Ben Nadler - An author and co-editor of Barzakh

By Allie Catalano

Ben Nadler is the author of The Sea Beach Line, Ph.D. student at University at Albany , and co-editor of Barzakh - a literary magazine based at UAlbany.  I sat down with him and discussed his views on being a writer, pursuing a career in lit, and some of the rewards that come from it. 

Allie Catalano: What is your writing or editing process like?

Ben Nadler: I’d say most of my work is very story driven whether it’s a novel or a short story.

AC: Yeah I took a look at your website that you sent me and how your last story was about New York City, it seemed really interesting.

BN: Right, the story itself is really important so a lot of times I might start with images that catch me or turns of phrase that catch me. So, then once I find the story it’s a lot of cutting and a lot of the time I cut much more then I actually keep. I had one story that I couldn’t get to work, and I had worked on it for about 6 months, so I finally I just cut a page out of the middle and then it had set it up to be ready to publish. So, I tend to overwrite and then cut, cut, cut.

AC: I definitely understand that.

AC: What advice do you have for young people who are interested in pursuing a career in literature? 

BN: I never know how to answer this question, in terms of a career there’s not a lot of money in writing these days. (We both laughed). The thing is if you are trying to make a career I don’t know. I have a friend who was a writer and he is getting into the union as a truck driver, so he has time to sit and write. That’s probably better then what I have done which is teach a bunch of classes. In terms of a career do you mean how to be a writer or more in terms of it as a career?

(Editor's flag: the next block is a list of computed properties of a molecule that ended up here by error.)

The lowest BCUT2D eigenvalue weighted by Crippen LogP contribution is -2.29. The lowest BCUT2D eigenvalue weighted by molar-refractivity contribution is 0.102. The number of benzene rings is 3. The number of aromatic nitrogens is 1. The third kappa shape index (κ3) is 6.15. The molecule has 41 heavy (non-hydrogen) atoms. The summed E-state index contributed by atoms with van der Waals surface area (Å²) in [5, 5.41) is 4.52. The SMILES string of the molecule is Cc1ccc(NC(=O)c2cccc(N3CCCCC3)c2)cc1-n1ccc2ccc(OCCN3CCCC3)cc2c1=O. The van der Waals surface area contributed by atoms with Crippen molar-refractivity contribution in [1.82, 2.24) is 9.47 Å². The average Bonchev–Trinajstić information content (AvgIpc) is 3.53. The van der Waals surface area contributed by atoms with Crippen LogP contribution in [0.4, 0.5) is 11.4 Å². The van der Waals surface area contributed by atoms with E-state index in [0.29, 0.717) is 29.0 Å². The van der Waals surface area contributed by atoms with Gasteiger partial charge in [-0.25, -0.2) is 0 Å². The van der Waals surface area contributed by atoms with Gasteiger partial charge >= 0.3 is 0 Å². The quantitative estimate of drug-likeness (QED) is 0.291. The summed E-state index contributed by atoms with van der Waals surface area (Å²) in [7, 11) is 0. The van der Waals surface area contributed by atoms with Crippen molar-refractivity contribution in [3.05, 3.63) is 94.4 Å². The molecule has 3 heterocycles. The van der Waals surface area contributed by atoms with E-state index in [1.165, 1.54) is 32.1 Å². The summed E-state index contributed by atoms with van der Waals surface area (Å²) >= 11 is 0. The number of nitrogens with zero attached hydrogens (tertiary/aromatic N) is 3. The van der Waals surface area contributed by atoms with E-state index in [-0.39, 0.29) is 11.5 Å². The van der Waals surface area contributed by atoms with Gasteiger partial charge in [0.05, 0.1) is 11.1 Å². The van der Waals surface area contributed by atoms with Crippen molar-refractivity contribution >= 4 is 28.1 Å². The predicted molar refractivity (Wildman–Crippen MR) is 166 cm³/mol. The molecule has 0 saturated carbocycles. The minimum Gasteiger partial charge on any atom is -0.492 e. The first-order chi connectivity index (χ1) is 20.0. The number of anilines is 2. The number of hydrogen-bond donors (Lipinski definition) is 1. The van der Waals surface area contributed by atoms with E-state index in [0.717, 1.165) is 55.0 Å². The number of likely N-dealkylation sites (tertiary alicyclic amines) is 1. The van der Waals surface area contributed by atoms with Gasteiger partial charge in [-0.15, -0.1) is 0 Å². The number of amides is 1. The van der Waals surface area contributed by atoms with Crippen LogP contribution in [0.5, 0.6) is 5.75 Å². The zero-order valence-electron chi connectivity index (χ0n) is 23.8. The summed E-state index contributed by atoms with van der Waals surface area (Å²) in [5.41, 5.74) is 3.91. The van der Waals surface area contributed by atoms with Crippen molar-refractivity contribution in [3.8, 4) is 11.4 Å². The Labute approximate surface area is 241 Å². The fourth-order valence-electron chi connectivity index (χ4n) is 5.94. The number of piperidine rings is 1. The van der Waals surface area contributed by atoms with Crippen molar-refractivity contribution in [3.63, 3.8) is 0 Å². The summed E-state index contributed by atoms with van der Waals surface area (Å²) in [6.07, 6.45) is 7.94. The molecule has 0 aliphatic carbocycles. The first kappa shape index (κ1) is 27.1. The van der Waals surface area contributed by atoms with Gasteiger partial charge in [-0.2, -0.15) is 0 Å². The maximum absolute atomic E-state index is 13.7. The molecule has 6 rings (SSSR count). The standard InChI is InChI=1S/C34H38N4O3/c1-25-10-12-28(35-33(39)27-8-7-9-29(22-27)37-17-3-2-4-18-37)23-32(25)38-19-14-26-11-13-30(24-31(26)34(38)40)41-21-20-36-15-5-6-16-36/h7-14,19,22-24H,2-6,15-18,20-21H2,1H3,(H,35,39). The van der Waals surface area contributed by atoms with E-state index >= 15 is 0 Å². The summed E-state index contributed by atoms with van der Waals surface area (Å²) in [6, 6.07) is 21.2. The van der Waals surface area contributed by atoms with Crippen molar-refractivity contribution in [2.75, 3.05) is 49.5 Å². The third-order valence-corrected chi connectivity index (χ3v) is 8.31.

AC: I’m more interested in actually how to pursue it as a career, maybe even the track you followed or paths that you have known of people following.

BN: I don’t know much about career advice, I mean I am a 34-year-old student but for me it was always about finding jobs where I had time to write. The first book I ever wrote I was a night security guard, so I sat there at the security computer desk and wrote the book. A lot of jobs when I was younger too I just wanted a way to be around books. I worked at this place that was open till 11 o’clock at night but it was great since I would just sit there and just read. I don’t know if that’s great advice but yeah I would say this might seem obvious but the biggest obstacle I have seen in my peers is liquor and pills. I know that’s true for all kinds of fields, but I know that when you are an artist there is a sort of license it seems to be able to do that. I’m not saying you shouldn’t drink, do whatever you want to do, but it is an easy way to get side tracked. I knew someone recently who was a musician and was a great songwriter. The last time I saw him he was like “oh you are getting really serious about writing and I am getting more serious about song lyrics we should get together and talk about it”. I never saw him again, he died of an overdose on pills. Find a way to pay the bills and read a lot of books.

AC: Stay focused. 

BN: Stay focused, go easy. 

BN: It’s hard this is not a great time for publishing and the humanities.

AC: But, we need it.

BN: We really do. I will say a lot of people ask about MFA’s is that a good track, and MFA’s are 50% writing credentials and if you are interested in teaching it’s a great way to get started. It got me into teaching which I love which led me to a PHD. The writing also has to come from you, I would be careful with going into huge debt.

AC: Is your latest work inspired by anyone in particular?

BN: Yeah I mean I write a lot of different kinds of things obviously fiction and non-fiction. So, the non-fiction is based on people. The thing I wrote that just got translated to Spanish actually was about a specific punk scene in the 80’s, that was something where it was based on interviews. That was me creating a narrative by talking to people.

AC: So, it was based on real people?